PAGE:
The award-winning husband and wife duo of Sarah Stewart and David Small have created a compelling story of empowerment and self-discovery for a 1950s immigrant girl in The Quiet Place. Isabel enjoys her new experiences in the United States like making snow angels and being at school with her smiling teacher, but she misses Mexico—especially her Aunt Lupita. Speaking English is scary, but she practices by writing letters to her aunt, letters that expertly tell the story of her struggle to adjust to her new home.
Isabel’s family is warm and understanding, providing her with large cardboard boxes with which to construct a “quiet place” where she feels safe and secure. As she decorates her special getaway with origami and bright colors, it expands to become her own private world. As she helps her mother bake birthday cakes for the neighborhood children, Isabel begins to feel accepted. The story ends with Isabel’s own birthday celebration—and the whole neighborhood in attendance.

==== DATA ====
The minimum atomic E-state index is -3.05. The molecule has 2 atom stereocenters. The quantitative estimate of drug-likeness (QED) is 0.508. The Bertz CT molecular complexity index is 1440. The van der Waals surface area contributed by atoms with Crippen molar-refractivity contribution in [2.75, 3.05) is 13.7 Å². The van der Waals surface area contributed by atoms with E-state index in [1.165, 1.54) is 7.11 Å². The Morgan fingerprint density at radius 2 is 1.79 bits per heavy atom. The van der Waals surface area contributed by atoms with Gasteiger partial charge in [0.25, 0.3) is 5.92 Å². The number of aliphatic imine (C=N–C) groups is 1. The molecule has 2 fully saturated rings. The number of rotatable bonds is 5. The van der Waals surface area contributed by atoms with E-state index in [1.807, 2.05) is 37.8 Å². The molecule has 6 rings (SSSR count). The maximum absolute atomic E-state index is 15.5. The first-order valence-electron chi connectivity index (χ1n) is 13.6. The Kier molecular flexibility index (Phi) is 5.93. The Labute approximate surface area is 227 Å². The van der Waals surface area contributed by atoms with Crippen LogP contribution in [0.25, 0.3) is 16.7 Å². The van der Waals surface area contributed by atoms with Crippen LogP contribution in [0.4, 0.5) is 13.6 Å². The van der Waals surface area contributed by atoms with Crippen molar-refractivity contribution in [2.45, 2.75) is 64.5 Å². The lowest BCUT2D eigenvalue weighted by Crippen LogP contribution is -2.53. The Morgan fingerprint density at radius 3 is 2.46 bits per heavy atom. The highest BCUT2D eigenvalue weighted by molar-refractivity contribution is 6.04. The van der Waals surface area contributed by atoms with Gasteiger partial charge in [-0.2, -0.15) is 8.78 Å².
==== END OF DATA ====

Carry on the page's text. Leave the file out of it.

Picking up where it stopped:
Through Small’s illustrations we learn that the quiet place has become the star of the show and Isabel is able to share the space with her new friends while simultaneously sharing her culture.
Small’s mixed-media illustrations add context and depth to Isabel’s story and serve to complete the letter-narrative. The Quiet Place is a warm and encouraging story of assimilation, not just for immigrants, but for any child trying to find a place in his or her community.